Starlings Masterclass


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Wordsworth’s daffodils, Glencoyne, Ullswater

May 2010 |

Spring is a whole three weeks late this year – and daffodils are only looking their best here in the north-east of the Lakes well into April. I have an admission. Don’t tell the Tourist Board but I’m not that keen on daffodils, especially when planted in great strident yellow ranks along road verges, traffic islands and the like. But I do like the little wild ones, such as here at Glencoyne, the inspiration for William and Dorothy Wordsworth and the famous poem. Not exactly a ‘host’ of daffodils, but still a goodly number. I, and a host of photographers, including Martin Lawrence with his excellent March Cumbria Life cover, have photographed them at Glencoyne any number of times, my most successful results being with my panoramic camera. However, my latest deadline coinciding with their peak I decided to revisit for this Masterclass and see if I could challenge myself and come up with something different. Better even. Well, I couldn’t.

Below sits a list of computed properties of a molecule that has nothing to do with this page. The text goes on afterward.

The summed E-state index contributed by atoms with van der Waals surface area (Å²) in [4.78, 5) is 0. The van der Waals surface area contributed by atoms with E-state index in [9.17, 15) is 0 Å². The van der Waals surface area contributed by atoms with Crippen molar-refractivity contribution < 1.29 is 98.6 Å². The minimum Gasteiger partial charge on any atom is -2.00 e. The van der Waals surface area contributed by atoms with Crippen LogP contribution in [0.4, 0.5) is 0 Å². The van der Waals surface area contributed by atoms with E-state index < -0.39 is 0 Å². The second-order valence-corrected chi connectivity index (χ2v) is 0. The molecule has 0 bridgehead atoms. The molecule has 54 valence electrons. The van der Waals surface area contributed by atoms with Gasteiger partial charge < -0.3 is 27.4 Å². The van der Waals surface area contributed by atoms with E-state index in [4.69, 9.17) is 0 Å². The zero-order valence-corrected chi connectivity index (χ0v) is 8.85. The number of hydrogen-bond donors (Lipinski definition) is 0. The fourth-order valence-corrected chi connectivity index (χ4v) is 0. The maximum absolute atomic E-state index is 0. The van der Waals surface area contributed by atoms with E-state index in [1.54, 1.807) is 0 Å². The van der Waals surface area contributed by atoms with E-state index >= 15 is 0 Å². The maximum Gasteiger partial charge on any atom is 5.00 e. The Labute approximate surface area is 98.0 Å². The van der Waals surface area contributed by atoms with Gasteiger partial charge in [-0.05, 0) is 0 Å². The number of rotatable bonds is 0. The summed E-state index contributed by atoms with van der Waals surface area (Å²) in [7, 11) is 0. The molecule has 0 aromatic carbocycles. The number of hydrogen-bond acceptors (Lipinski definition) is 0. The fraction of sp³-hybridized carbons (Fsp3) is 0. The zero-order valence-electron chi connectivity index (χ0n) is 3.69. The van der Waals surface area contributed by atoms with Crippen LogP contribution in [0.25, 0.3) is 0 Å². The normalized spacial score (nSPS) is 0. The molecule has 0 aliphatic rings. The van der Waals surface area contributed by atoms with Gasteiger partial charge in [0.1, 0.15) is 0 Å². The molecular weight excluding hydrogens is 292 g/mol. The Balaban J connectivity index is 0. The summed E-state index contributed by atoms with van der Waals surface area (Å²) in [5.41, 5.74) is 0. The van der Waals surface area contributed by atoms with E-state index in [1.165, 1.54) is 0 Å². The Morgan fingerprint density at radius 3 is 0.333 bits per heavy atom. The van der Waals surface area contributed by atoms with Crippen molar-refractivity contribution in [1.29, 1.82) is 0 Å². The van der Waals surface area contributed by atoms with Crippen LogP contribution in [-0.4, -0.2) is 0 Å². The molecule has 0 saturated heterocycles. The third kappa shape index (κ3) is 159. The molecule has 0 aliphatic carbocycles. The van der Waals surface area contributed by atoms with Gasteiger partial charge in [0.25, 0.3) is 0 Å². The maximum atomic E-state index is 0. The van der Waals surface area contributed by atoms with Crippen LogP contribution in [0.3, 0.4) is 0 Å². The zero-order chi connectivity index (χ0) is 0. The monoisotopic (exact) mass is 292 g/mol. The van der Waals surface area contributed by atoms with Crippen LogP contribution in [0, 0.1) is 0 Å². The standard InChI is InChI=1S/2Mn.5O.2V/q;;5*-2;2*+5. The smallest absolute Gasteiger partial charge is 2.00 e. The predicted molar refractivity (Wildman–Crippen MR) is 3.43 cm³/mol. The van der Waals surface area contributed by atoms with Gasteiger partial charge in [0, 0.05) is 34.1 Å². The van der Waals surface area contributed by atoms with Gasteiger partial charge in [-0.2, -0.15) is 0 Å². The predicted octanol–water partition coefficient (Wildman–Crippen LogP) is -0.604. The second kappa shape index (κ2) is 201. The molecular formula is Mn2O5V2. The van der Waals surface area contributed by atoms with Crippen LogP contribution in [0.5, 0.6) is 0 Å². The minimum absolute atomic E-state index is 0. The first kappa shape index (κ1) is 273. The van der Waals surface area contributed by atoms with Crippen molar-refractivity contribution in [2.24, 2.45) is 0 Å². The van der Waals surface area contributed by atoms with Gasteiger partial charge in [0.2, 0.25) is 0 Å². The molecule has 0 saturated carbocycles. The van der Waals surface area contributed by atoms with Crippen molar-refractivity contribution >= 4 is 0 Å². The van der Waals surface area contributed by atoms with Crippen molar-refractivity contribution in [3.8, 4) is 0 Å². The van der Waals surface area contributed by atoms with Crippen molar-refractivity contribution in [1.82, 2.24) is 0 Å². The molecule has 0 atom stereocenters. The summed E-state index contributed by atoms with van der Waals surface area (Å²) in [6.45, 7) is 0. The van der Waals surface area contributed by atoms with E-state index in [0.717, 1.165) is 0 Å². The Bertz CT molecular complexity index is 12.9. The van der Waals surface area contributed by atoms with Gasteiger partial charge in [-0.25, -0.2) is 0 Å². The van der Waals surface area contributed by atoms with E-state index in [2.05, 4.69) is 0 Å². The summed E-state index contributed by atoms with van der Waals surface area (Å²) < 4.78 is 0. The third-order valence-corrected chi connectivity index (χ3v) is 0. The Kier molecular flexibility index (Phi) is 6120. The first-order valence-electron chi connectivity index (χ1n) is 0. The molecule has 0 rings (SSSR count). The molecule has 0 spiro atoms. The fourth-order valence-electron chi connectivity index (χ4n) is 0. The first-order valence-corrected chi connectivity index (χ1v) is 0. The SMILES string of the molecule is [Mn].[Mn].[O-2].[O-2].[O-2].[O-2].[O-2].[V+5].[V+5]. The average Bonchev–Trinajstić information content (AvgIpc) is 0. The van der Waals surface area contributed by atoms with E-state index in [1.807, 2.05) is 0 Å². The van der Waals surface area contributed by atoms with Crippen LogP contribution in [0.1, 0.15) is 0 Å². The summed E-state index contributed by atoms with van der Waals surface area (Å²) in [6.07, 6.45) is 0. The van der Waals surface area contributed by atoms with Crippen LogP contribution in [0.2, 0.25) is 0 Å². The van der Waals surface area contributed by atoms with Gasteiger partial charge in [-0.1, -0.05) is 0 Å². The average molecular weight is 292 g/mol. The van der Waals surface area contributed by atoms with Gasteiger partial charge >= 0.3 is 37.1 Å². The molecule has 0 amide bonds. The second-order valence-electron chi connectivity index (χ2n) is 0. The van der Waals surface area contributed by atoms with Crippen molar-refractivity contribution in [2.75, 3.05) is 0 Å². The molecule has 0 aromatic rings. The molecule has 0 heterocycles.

I found composition tricky, too many trees and the shoreline now further eroded after the November floods. I wanted to include the lake, in focus, so I set the camera to f22 to maximise the depth of field, and used a tripod at a low height (yes, wet knees again!). The photo was taken early on a beautifully still morning. I used Photoshop later to brighten the shaded foreground daffodils and to add warmth to the light (April light tends to be a cold.) The photo isn’t quite right, the view being offset (though that composition would make a good wrap around book cover!) But I don’t think, short of repositioning the trees and the daffodils, I’m going to achieve anything better. Somehow, I can’t see the National Trust going along with this. One golden rule – don’t walk, sit or kneel on the daffodils!